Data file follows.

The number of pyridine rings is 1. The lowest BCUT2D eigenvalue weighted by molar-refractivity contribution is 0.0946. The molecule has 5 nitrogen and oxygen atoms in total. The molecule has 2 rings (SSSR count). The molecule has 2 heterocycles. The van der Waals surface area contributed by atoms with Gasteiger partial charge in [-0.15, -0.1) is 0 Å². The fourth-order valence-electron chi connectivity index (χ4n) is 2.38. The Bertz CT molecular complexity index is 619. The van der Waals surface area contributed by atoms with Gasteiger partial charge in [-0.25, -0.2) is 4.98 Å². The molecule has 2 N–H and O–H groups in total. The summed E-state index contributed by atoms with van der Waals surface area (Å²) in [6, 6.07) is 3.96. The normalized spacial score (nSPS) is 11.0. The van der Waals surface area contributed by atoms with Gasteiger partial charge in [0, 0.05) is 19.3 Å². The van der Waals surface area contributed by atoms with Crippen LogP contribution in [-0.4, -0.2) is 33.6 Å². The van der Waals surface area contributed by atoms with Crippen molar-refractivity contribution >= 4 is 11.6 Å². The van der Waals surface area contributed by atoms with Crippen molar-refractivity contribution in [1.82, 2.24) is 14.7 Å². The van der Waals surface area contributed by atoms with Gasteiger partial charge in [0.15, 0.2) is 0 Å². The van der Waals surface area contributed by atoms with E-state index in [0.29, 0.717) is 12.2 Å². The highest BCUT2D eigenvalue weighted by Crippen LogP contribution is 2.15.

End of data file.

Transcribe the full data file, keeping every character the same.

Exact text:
The number of pyridine rings is 1. The lowest BCUT2D eigenvalue weighted by molar-refractivity contribution is 0.0946. The molecule has 5 nitrogen and oxygen atoms in total. The molecule has 2 rings (SSSR count). The molecule has 2 heterocycles. The van der Waals surface area contributed by atoms with Gasteiger partial charge in [-0.15, -0.1) is 0 Å². The fourth-order valence-electron chi connectivity index (χ4n) is 2.38. The Bertz CT molecular complexity index is 619. The van der Waals surface area contributed by atoms with Gasteiger partial charge in [-0.25, -0.2) is 4.98 Å². The molecule has 2 N–H and O–H groups in total. The summed E-state index contributed by atoms with van der Waals surface area (Å²) in [6, 6.07) is 3.96. The normalized spacial score (nSPS) is 11.0. The van der Waals surface area contributed by atoms with Gasteiger partial charge in [0, 0.05) is 19.3 Å². The van der Waals surface area contributed by atoms with Crippen LogP contribution in [-0.4, -0.2) is 33.6 Å². The van der Waals surface area contributed by atoms with Crippen molar-refractivity contribution >= 4 is 11.6 Å². The van der Waals surface area contributed by atoms with Crippen molar-refractivity contribution in [1.82, 2.24) is 14.7 Å². The van der Waals surface area contributed by atoms with Gasteiger partial charge in [0.15, 0.2) is 0 Å². The van der Waals surface area contributed by atoms with E-state index in [0.29, 0.717) is 12.2 Å². The highest BCUT2D eigenvalue weighted by Crippen LogP contribution is 2.15.